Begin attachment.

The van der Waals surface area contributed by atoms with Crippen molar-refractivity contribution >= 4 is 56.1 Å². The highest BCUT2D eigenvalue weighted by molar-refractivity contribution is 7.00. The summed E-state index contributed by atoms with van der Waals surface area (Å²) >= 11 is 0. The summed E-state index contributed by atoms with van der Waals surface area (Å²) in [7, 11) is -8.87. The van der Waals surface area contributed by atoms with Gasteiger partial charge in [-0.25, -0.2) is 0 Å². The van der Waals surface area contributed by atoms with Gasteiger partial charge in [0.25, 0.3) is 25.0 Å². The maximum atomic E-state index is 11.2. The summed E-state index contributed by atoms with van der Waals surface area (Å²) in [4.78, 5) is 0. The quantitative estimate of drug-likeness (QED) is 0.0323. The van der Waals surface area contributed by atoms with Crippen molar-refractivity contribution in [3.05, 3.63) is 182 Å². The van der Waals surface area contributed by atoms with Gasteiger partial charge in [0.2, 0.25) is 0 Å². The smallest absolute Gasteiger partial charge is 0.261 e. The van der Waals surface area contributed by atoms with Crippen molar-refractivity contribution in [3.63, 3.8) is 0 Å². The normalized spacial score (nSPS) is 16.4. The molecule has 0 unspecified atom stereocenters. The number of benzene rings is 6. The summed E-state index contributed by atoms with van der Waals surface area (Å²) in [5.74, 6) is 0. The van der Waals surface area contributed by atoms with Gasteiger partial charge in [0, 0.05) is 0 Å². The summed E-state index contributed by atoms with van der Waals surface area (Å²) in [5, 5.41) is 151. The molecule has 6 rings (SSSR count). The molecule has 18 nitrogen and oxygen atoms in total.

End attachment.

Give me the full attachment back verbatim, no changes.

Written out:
The van der Waals surface area contributed by atoms with Crippen molar-refractivity contribution >= 4 is 56.1 Å². The highest BCUT2D eigenvalue weighted by molar-refractivity contribution is 7.00. The summed E-state index contributed by atoms with van der Waals surface area (Å²) >= 11 is 0. The summed E-state index contributed by atoms with van der Waals surface area (Å²) in [7, 11) is -8.87. The van der Waals surface area contributed by atoms with Gasteiger partial charge in [-0.25, -0.2) is 0 Å². The van der Waals surface area contributed by atoms with Gasteiger partial charge in [0.25, 0.3) is 25.0 Å². The maximum atomic E-state index is 11.2. The summed E-state index contributed by atoms with van der Waals surface area (Å²) in [4.78, 5) is 0. The quantitative estimate of drug-likeness (QED) is 0.0323. The van der Waals surface area contributed by atoms with Crippen molar-refractivity contribution in [3.05, 3.63) is 182 Å². The van der Waals surface area contributed by atoms with Gasteiger partial charge in [0.2, 0.25) is 0 Å². The smallest absolute Gasteiger partial charge is 0.261 e. The van der Waals surface area contributed by atoms with Crippen molar-refractivity contribution in [3.63, 3.8) is 0 Å². The normalized spacial score (nSPS) is 16.4. The molecule has 0 unspecified atom stereocenters. The number of benzene rings is 6. The summed E-state index contributed by atoms with van der Waals surface area (Å²) in [5.74, 6) is 0. The van der Waals surface area contributed by atoms with Gasteiger partial charge in [0, 0.05) is 0 Å². The summed E-state index contributed by atoms with van der Waals surface area (Å²) in [5, 5.41) is 151. The molecule has 6 rings (SSSR count). The molecule has 18 nitrogen and oxygen atoms in total.